Feb. 10, 2010
UI nets $1 million Templeton grant, expands acceleration policy initiatives
A $1 million grant from the John Templeton Foundation will allow gifted education researchers at the University of Iowa help students nationwide advance in school at a rate that matches their potential.
Cody Shafer (left), a UI senior political science major from Wapello, Iowa, is one student who would benefit from the three-year grant. The grant begins this year and extends the policy and outreach efforts of the Institute for Research and Policy on Acceleration (IRPA), part of the UI College of Education's Connie Belin & Jacqueline N. Blank International Center for Gifted Education and Talent Development.
Shafer said acceleration "saved him" when he was struggling with boredom in elementary and junior high school because he wasn't academically challenged. He was admitted one year early, at age 17, into the UI's National Academy of Art, Science, & Engineering (NAASE). He credits acceleration with much of his success.
Academic acceleration is defined as the practice of advancing students in subjects at a rate that matches their potential and places them ahead of where they would normally be in school.
"This grant is another significant step in the Belin-Blank Center's ongoing research and advocacy on behalf of academic acceleration as an effective intervention for highly capable students like Cody," said Nicholas Colangelo, Belin-Blank Center director.
IRPA is dedicated to the study of curricular acceleration for academically talented students. The institute is unique in that its sole focus is research and policy on acceleration as an academic intervention so teachers and administrators can implement an effective and research-based curriculum, Colangelo said. The Templeton Foundation also funded the IRPA when it was created in 2006.
"Giving advanced students the chance to learn what they are ready for, at a faster pace, is the core of acceleration as an academic intervention," Colangelo said. "This is the essence of differentiation for meeting individual needs, which is the theoretical cornerstone of American education."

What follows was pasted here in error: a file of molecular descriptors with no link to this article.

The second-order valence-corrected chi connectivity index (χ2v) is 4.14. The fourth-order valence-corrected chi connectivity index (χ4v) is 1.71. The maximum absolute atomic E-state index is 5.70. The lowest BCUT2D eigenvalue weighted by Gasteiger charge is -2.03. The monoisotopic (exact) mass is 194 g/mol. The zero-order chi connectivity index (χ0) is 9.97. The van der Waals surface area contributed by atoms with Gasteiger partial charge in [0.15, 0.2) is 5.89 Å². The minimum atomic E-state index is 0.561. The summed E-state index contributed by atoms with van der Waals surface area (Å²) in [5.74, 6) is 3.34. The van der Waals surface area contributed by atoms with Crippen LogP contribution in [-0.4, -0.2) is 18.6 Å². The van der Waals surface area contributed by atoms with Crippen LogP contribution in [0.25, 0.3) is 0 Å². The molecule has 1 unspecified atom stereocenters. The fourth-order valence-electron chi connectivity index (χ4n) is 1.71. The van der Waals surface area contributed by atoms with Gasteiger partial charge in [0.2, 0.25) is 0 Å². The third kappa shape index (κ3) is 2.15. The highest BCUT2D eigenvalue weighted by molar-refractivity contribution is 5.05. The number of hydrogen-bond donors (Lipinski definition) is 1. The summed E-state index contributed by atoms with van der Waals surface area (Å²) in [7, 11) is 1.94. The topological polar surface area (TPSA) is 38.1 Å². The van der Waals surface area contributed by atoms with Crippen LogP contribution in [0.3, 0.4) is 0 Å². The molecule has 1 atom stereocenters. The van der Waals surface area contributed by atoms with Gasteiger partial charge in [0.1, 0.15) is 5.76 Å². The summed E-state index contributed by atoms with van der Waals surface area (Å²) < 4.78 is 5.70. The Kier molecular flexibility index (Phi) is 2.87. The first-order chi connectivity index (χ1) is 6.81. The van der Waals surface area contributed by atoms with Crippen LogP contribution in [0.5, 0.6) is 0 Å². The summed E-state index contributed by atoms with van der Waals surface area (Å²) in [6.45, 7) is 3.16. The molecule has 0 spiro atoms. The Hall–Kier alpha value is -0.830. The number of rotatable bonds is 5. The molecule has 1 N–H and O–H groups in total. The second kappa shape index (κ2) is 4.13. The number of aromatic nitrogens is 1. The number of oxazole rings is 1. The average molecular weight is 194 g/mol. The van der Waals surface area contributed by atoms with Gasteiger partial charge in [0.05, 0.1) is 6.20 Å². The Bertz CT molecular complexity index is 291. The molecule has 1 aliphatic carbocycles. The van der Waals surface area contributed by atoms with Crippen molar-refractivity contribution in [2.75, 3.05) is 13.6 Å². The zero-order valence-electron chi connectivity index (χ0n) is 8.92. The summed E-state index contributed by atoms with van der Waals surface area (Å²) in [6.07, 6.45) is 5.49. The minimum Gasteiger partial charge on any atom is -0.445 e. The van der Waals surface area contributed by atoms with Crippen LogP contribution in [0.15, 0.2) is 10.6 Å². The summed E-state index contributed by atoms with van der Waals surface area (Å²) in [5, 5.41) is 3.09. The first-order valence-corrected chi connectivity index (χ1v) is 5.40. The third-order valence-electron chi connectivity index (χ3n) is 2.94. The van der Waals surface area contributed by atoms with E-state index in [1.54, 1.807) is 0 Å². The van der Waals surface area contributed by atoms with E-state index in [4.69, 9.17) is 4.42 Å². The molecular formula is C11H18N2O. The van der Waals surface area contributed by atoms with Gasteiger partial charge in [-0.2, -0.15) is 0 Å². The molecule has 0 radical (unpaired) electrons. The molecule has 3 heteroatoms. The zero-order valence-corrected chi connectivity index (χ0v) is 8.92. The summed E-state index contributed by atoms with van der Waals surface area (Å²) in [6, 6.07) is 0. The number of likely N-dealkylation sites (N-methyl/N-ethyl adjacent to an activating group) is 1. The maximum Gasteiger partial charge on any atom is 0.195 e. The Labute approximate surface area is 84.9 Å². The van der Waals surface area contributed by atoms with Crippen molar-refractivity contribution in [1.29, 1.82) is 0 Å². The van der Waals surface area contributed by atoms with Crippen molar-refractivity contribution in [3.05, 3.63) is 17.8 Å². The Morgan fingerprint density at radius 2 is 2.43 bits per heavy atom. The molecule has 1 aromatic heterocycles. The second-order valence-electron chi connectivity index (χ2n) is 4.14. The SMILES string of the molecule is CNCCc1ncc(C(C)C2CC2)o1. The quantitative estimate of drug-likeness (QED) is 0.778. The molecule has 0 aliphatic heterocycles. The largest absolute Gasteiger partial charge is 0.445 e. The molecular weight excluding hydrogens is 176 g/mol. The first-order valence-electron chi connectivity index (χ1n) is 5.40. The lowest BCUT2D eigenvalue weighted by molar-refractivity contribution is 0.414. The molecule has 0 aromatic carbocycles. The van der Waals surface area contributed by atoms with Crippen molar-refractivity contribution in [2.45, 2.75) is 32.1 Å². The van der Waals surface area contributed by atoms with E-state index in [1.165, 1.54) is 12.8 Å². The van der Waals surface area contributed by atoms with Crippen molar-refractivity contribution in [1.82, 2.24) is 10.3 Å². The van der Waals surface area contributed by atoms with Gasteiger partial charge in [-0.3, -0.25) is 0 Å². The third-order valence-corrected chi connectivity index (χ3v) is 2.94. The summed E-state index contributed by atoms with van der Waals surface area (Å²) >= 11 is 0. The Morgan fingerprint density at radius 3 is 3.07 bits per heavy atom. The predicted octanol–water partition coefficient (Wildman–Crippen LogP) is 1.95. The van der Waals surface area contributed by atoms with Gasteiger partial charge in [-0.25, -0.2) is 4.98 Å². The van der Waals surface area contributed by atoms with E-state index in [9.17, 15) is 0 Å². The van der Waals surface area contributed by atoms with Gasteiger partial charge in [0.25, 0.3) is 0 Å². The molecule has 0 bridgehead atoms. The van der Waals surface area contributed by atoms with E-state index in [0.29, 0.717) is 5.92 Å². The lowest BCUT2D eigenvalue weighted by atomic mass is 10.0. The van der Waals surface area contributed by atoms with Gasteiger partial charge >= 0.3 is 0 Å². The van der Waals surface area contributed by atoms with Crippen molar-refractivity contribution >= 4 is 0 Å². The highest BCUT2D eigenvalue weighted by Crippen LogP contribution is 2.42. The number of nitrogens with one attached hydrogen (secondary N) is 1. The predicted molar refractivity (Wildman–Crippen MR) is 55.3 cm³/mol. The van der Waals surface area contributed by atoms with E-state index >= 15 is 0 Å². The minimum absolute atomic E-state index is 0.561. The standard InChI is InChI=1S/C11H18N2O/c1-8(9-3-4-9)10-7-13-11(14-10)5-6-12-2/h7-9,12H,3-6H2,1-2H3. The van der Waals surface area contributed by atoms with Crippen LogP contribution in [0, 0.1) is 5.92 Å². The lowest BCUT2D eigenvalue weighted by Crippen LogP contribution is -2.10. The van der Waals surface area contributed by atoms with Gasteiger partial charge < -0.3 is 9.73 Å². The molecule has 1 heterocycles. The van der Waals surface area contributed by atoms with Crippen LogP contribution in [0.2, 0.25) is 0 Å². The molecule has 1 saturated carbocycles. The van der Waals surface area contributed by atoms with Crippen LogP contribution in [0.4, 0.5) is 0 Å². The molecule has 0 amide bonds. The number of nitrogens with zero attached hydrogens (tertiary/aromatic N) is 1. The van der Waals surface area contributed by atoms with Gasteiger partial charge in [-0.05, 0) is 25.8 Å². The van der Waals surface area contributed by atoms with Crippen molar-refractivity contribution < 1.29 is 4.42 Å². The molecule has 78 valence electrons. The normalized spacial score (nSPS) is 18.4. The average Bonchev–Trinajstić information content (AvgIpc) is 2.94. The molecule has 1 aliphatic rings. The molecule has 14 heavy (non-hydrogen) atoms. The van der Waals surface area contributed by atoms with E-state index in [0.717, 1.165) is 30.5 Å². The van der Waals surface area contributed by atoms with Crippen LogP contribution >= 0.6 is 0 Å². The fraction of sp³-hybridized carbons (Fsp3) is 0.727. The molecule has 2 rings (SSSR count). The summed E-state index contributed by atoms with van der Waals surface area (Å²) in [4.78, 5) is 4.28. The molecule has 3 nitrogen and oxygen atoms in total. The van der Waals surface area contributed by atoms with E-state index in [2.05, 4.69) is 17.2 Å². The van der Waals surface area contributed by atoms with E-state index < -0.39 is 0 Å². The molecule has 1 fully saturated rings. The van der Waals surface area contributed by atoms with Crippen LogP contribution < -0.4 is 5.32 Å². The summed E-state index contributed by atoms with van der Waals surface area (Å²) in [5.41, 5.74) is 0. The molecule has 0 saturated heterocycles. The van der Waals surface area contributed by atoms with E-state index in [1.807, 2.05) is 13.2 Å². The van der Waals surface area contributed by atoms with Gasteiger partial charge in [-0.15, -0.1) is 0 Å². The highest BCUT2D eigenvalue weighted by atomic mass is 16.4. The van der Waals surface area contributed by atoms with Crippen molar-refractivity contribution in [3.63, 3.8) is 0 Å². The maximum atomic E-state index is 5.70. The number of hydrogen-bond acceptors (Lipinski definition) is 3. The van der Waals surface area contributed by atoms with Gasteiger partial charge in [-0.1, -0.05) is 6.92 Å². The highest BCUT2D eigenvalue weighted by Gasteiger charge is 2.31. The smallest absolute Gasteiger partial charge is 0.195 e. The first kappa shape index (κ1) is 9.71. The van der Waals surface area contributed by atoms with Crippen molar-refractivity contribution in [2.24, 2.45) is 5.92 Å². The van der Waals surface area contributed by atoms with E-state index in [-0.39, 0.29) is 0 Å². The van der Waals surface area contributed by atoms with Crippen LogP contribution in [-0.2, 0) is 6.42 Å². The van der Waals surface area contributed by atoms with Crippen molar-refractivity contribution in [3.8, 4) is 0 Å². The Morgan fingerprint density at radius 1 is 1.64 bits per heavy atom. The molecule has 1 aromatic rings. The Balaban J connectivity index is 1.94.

Since its inception, IRPA has established a comprehensive Web site on acceleration (http://www.accelerationinstitute.org/); co-published "Guidelines to Develop an Academic Acceleration Policy"; encouraged acceleration internationally by translating a major report into seven languages; and conducted new research on acceleration.
Colangelo said the new grant presents a great opportunity to continue the work on acceleration initiated with the publication of "A Nation Deceived: How Schools Hold Back America's Brightest Students." The Belin-Blank Center published the two-volume, national report in 2004. The report highlights the disparity between scholarly research on acceleration and the educational policies and practices that often run contrary to that research.
"The new grant is going to have a very strong outreach component that includes translating research into policy and practice so that school districts nationally can develop guidelines for instituting acceleration opportunities for their students," Colangelo said.
Currently, only eight states have a policy that specifically permits acceleration. Other states leave it up to the school districts to develop the practice of acceleration.
"Also, IRPA will be working to develop guidelines and procedures for assisting schools to determine which students are ready for acceleration and the type of acceleration most suitable for that student," Colangelo said.
Shafer said he knows how important the opportunity to accelerate was to his success, and he's glad his family discovered the Belin-Blank Center as a resource. He was accelerated in mathematics in sixth grade, social sciences in seventh grade and in high school, where he was able to skip his senior year. But he knows not all students are as fortunate since there are not consistent guidelines for providing accelerated classes in every school district.
"What acceleration did for me was most vital before I came to the UI, and it simply allowed me to remain engaged," Shafer said. "In an environment where I was struggling with boredom and disengagement, acceleration saved me and gave me a renewed sense of purpose in the pursuit of my education."
Grant co-investigators include Susan Assouline, associate director of the Belin-Blank Center; David Lohman, IRPA research director; and Maureen Marron, IRPA associate research scientist.
For more information on the IRPA, visit http://www.education.uiowa.edu/belinblank/Research/Acceleration_Research/.
For more information on the Belin-Blank Center, visit http://www.education.uiowa.edu/belinblank.
The mission of the John Templeton Foundation is to serve as a philanthropic catalyst for discovery in areas engaging life's biggest questions. The foundation has a long history of support for research on exceptional cognitive talent and genius. For more information, visit http://www.templeton.org/.
The Templeton Foundation grant was made through the UI Foundation. The UI acknowledges the UI Foundation as the preferred channel for private contributions that benefit all areas of the university. For more information about the foundation, visit its web site at http://www.uifoundation.org.
See related release: http://news-releases.uiowa.edu/2009/november/110909acceleration-guidelines.html
STORY SOURCE: University of Iowa News Services, 300 Plaza Center One, Iowa City, Iowa 52242-2500